FORTUNE -- Business is booming at Harris Allied, a New York City-based recruiting firm that specializes in finding IT talent and quantitative analysts for investment banks and other financial services companies. "Candidates come to us because they want to change jobs, and a lack of balance between work and home life is usually the reason," says managing director Kathy Harris. "People get tired of working 16-hour days. I had one executive tell me he hadn't had dinner with his family in six months."
Now that the job market is showing signs of life again, she adds, "More people are making a move. And, when a key person quits in order to get more balance in their lives, it often comes as a complete surprise to their employer."
But, perhaps taking a lesson from past recessions -- when throwing work-life balance concerns under the bus led to a stampede for the exits when times improved -- it seems some companies took a different approach this time.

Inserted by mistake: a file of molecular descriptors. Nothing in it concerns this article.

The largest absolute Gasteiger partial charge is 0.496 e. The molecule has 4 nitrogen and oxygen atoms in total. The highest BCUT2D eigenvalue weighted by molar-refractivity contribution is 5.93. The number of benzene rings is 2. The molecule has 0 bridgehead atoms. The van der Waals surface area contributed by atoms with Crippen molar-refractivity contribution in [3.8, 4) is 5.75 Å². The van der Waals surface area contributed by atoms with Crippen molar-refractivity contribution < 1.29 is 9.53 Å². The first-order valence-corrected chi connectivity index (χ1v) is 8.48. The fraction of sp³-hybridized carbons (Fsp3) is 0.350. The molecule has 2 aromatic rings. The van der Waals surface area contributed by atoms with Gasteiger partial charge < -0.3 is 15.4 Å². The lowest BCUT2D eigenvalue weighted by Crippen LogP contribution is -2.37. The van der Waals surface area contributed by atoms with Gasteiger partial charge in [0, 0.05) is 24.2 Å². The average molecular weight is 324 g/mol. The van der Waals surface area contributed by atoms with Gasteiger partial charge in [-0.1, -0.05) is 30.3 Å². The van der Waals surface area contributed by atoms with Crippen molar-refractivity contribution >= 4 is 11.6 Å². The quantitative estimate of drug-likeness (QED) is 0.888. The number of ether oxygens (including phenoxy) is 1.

According to the 2012 National Study of Employers, a massive survey of companies across a range of industries conducted by the Society for Human Resource Management and the nonprofit Families and Work Institute, more employers now try to accommodate their staffers' work-life needs than in pre-recession 2005.
Consider: 77% of the companies polled now permit or encourage flextime, up from 66% in 2005. About two-thirds (66%) let people work from home sometimes, a big jump from 34% seven years ago. Turning down overtime is more widely acceptable, too. Only 28% of companies in 2005 gave workers any say in whether or when they put in extra hours. Now, 44% do.
The trend toward greater workplace flexibility seems likely to continue, says Henry Jackson, SHRM's president and CEO, because "it's clear that, to remain competitive, employers have to find ways to offer flexible work options if they want to attract and retain top talent."
Another new survey, this one by HR consultants Workplace Options, found that a whopping 79% of Millennials (ages 18 to 29) said they'd prefer to work for employers who allow flexible schedules, especially during the summer.
"There are always going to be crunch deadlines, but as a long-term thing, people are just saying 'no' to putting in endless hours at work. They're telling us, 'Life's too short to miss my kids' childhood entirely,'" says Kathy Harris.
Echoing Jackson at SHRM, she adds, "Now that there are more job opportunities out there, employers who haven't come to terms with their key employees' work-life balance issues are going to have to start."
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